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Dane Morgridge Programmer, Geek, ASPInsider
A blog about code and data access

Persistence ignorance is, I believe, one of the most important features of an ORM tool and it is coming with Entity Framework 4 and Visual Studio 2010.  When your classes are persistence ignorant, they don't know anything about the data layer they are attached to and carry no dependency to said data layer.  Any application where your data will be passed between layers, like in a web service or web application, will greatly benefit from an ignorant set of data classes.  This was possible with Entity Framework 1, but you had to write your own custom classes and then also manage a translation layer to convert from Entity Framework classes to POCO (Plain Old CLR Object) classes.  While this does work, it requires additional code to be written that could be avoided.

Entity Framework 4 addresses this problem by allowing you to create a custom data context that interacts directly with the custom POCO objects.  Instead of needing a translation layer, the context can return your POCO objects in queries and also save those same objects, just like the standard context would with the normal Entity Framework objects.

To check out this new feature you will need Visual Studio 2010 beta 2 and the latest feature CTP.  The feature CTP contains a T4 template that will make working with POCO much easier.  If you want to work with POCO but don't download the CTP, you can still do so, but you will need to craft the POCO classes by hand instead of using the T4 template to do it for you.  I think the T4 template is a smoother way to do things so I would recommend getting the CTP.  Hopefully the T4 templates will be included with the final release of VS2010, I am assuming that they will be.

To get started, you need to have a data model with entities already in your project.  If you don't have a model already in your project, take a moment to check out my post on Model First Development. I will use the same database in this post so my model looks like this:

 EF4Poco_1
You can at this point write queries against the model like normal so the following code will compile and run with out issue:

   1: using (EFDemoEntities db = new EFDemoEntities())
   2: {
   3:     var people = db.Person.ToList();
   4: }


This is of course is using the base code generation template to use Entity Framework objects.  To start using POCO, we can change the code generation template by right clicking on the model and selecting "Add Code Generation Item":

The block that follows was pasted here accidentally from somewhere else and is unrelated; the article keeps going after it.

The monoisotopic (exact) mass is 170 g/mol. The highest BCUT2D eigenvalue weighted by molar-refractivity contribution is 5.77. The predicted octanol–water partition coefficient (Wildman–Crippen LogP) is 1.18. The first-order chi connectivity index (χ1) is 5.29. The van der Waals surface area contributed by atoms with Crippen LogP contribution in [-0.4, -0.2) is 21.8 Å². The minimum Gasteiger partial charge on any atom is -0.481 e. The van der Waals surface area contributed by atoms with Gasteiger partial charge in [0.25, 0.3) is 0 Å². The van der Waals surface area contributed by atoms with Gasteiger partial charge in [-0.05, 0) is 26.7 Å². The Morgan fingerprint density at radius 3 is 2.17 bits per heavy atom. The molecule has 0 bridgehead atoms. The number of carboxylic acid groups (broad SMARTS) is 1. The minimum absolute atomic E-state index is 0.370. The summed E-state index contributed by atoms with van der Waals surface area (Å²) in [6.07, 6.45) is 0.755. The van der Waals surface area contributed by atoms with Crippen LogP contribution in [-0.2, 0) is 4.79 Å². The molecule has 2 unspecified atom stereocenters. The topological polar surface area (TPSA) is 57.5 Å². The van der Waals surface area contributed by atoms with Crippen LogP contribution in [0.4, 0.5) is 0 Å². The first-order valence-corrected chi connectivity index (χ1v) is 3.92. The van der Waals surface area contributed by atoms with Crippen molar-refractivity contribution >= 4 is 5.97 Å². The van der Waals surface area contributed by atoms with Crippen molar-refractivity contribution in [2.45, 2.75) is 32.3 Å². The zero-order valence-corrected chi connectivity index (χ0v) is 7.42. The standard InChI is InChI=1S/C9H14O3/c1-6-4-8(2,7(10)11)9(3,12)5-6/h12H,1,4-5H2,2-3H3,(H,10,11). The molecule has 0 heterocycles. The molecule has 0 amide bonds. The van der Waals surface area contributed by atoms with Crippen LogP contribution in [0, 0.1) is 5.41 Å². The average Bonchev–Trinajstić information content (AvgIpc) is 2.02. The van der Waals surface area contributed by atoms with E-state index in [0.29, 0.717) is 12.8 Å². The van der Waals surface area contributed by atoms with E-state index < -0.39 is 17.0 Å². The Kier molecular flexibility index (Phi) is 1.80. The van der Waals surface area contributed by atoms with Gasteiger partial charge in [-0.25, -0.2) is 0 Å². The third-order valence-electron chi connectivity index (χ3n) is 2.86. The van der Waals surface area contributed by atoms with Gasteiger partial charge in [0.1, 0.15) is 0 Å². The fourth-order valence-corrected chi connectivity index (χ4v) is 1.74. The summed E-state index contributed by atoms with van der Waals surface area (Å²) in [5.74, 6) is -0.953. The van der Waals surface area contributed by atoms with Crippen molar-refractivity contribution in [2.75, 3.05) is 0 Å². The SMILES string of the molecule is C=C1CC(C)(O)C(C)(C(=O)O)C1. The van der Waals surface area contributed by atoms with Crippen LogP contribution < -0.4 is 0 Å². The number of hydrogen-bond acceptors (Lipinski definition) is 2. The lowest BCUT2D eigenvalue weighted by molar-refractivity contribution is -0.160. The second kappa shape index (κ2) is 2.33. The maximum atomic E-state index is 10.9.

image

This will open a dialog to add a new item.  Under "Installed Templates", you will need to select the "Code" section as the "Data" section is probably selected by default.  Once you see the following options, select the "EntityFramework POCO Code Generator"


 image

Now my solution has the following files:

image


The Model1.Context.tt and Model1.Types.tt files are the actual T4 templates used to generate the code. You can see that under the Model1.Context.tt there is a new data context class and under the Model1.Types.tt there are class files for all of your entities in your model. Also in the types is the Model1.Types.cs file.  This file contains some code to make the collections work better with the Entity Framework, but don't carry any dependency on the Entity Framework. 

If you build the project right now, you will very likely get 3 errors:

image 

All three of these errors are due to an error in the template surrounding the old option for deferred loading and the new option for lazy loading.  The template currently generates the context constructors as follows:

   1: public EFDemoEntities()
   2:     : base(ConnectionString, ContainerName)
   3: {
   4:     ContextOptions.DeferredLoadingEnabled = true;
   5: }
   6:  
   7: public EFDemoEntities(string connectionString)
   8:     : base(connectionString, ContainerName)
   9: {
  10:     ContextOptions.DeferredLoadingEnabled = true;
  11: }
  12:  
  13: public EFDemoEntities(EntityConnection connection)
  14:     : base(connection, ContainerName)
  15: {
  16:     ContextOptions.DeferredLoadingEnabled = true;
  17: }


The easiest way to fix this is to change the template.  Search the Model1.Context.tt file for DeferredLoadingEnabled = true and change it to LazyLoadingEnabled = true.  Saving the T4 template will re-generate the context file producing the following constructors:


   1: public EFDemoEntities()
   2:     : base(ConnectionString, ContainerName)
   3: {
   4:     ContextOptions.LazyLoadingEnabled = true;
   5: }
   6:  
   7: public EFDemoEntities(string connectionString)
   8:     : base(connectionString, ContainerName)
   9: {
  10:     ContextOptions.LazyLoadingEnabled = true;
  11: }
  12:  
  13: public EFDemoEntities(EntityConnection connection)
  14:     : base(connection, ContainerName)
  15: {
  16:     ContextOptions.LazyLoadingEnabled = true;
  17: }


The project will now compile without errors, including the data query.  The T4 template not only generates POCO objects but changes the entire code generation template so the original classes no longer exist.  This is helpful because you can start with the standard code generation and then change to POCO at a later date if you wish.  When using POCO and the template, you can still use all of the new features like lazy loading just as you can with the standard Entity Framework classes.

So as, you can see, switching your Entity Framework project to use POCO is very simple and doesn't require you to make any query changes to leverage it.  If you are not using persistent ignorant classes with Entity Framework, it's something you should take a serious look at.

Posted on Saturday, January 9, 2010 11:20 PM | Back to top

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